WRKF News

Coastal Communities Still Feeling Effects Of Spill

Apr 20, 2012

Two years ago today, the Deepwater Horizon oil rig exploded, killing 11 workers, and causing the largest marine spill in American history.

Beyond the effects on wildlife, tourism and fishing along the Gulf Coast, the spill has had a lasting impact on the lives and relationships in communities there.

Diane Austin, an anthropologist at the University of Arizona, was part of a research team that published a report last year on those social effects. She talked with WRKF's Ashley Westerman by phone about the pervasiveness of the Deepwater Horizon disaster.


Voters Consider CATS Transit Tax

Apr 20, 2012

Baton Rouge's bus system is in crisis. The future of the Capital Area Transit system, or "CATS," will be determined in a special tax election on Saturday. As WRKF's Tegan Wendland reports, the system is facing a $2.1 million deficit in a budget currently projected at $12.6 million. The tax revenue would not only close that gap, but totally overhaul the existing system, and if it doesn't pass? Proponents say the buses could shut down in July.

Neglected Louisiana Graveyards Face Continued Disrepair

Apr 19, 2012

Baton Rouge's historic cemeteries are part of the backdrop of everyday life here. You probably drive past them on your way home from work or see the above-ground tombs when you drop your kid off at school. But many of the state's graveyards have been beaten up by hurricanes and other natural disasters, and remain in a stunning state of disrepair. In fact, as WRKF's Tegan Wendland reports, there are few resources to keep them from crumbling away.


Drop-Out Study Argues for Truancy Intervention

Apr 18, 2012

While the legislature has approved Governor Bobby Jindal's proposals for getting teachers to up their game and providing more school choice, an effort to keep some of the most at-risk kids in the classroom may be falling by the wayside.

The Truancy Assessment and Service Center, or TASC, program, addresses truancy among elementary school students, intervening early so they don't drop out later.

Administrators of TASC, which serves students from 21 parishes at 14 sites around the state, pleaded with the House Appropriations Committee earlier this week not to cut its funding.


Cecile Guin, Director of Research at the LSU School of Social Work, helped develop the program 13 years ago. She spoke with WRKF's Amy Jeffries in the studio along with LSU economist Stephen Barnes about TASC and the study they recently co-authored to bolster the argument for its preservation.

Ricky Shaffer is President of the Sherwood Forest Civic Association and past president of the Sherwood Forest Eye-Watch.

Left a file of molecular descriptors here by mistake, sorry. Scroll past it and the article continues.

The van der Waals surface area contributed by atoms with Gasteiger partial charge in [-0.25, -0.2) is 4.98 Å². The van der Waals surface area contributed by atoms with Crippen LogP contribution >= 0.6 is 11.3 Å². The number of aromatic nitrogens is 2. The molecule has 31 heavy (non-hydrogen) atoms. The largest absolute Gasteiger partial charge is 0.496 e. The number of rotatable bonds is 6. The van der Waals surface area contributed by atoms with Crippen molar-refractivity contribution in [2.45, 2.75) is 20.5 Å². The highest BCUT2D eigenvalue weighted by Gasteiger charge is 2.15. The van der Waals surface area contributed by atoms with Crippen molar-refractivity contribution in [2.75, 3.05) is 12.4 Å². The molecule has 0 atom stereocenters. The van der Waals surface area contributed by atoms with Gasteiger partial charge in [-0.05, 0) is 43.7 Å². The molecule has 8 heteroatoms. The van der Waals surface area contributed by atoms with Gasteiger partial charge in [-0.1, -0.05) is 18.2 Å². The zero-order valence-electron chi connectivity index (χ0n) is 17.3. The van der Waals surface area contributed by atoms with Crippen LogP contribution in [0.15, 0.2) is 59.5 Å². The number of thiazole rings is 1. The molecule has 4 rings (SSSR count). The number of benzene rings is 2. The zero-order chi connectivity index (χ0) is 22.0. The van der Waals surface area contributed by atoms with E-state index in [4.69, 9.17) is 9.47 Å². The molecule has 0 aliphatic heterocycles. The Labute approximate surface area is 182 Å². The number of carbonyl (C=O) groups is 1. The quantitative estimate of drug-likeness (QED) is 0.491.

WRKF

Last week, George Zimmerman pleaded not guilty in the death of Treyvon Martin. The neighborhood watch volunteer shot and killed the unarmed black teen while patrolling his gated community in Sanford, Florida on Feb. 26.

Zimmerman's attorneys have said they will use Florida's controversial Stand Your Ground Law as his defense.

Louisiana has a similar justifiable homicide law.

Here in Baton Rouge, Ricky Shaffer heads the Sherwood Forest Civic Association in one of the city's largest neighborhoods, and is the former president of Sherwood Forest Eye-Watch.

Shaffer says he opposes the idea of watch group volunteers patrolling their neighborhoods.


East Baton Rouge Population Growth Slows to a Crawl

Apr 13, 2012

Five hundred and fifty nine -- that's the number of residents the Census estimates East Baton Rouge Parish gained between 2010 and 2011, according to newly released figures.

The total parish population, about 441,000 as of July 2010, grew just .1 percent over the year.

WRKF's Tegan Wendland asked LSU demographer and sociology professor Troy Blanchard what to make of the dramatic drop off in growth.


Tegan Wendland / WRKF

The full house will consider a bill Monday that would overhaul early education in Louisiana. The bill, part of Gov. Bobby Jindal's education reform package, would challenge child care centers to prove that very young children are learning.

WRKF's Tegan Wendland talked with Renee Casbergue, interim assistant dean of Education at LSU and a specialist in early childhood education, about the proposed legislation, which she says is being overshadowed by the governor's bids to change how teachers get tenure and support private school vouchers.


Communications Strategist, Stafford Kendall, says you have to eat pie to design a proper street sign. Kendall, who is the principal and co-founder of Baton Rouge-based Covalent Logic, says she and her employees get the creative juices flowing by eating pie. WRKF's Tegan Wendland had a conversation with Kendall about the value of creative thinking for design.

Late Thursday night, the state house passed a bill that would allow public school dollars to be used to send students from low-income families attending failing schools to private schools instead. The legislation, which is a cornerstone of Governor Bobby Jindal's education reform plan, could hit the Senate floor this week.

The voucher program is modeled in part after a program in Florida, which was the first state to try vouchers on a large scale a decade ago.

David Figlio, a professor of education, social policy, and economics at Northwestern University in Illinois, has been studying Florida's program since its inception.

He was skeptical at first.


Candidates Stumping in La. Tackle Energy Policy

Mar 22, 2012

In Mississippi, they ate grits. In Louisiana, Republican presidential hopefuls have been trying to impress local voters by talking about oil and gas ahead of Saturday's primary.

Don Briggs, President of the Louisiana Oil and Gas Association, told WRKF's Amy Jeffries, especially with gas prices on the rise, the candidates would have been remiss if they didn't tackle energy policy on the stump.


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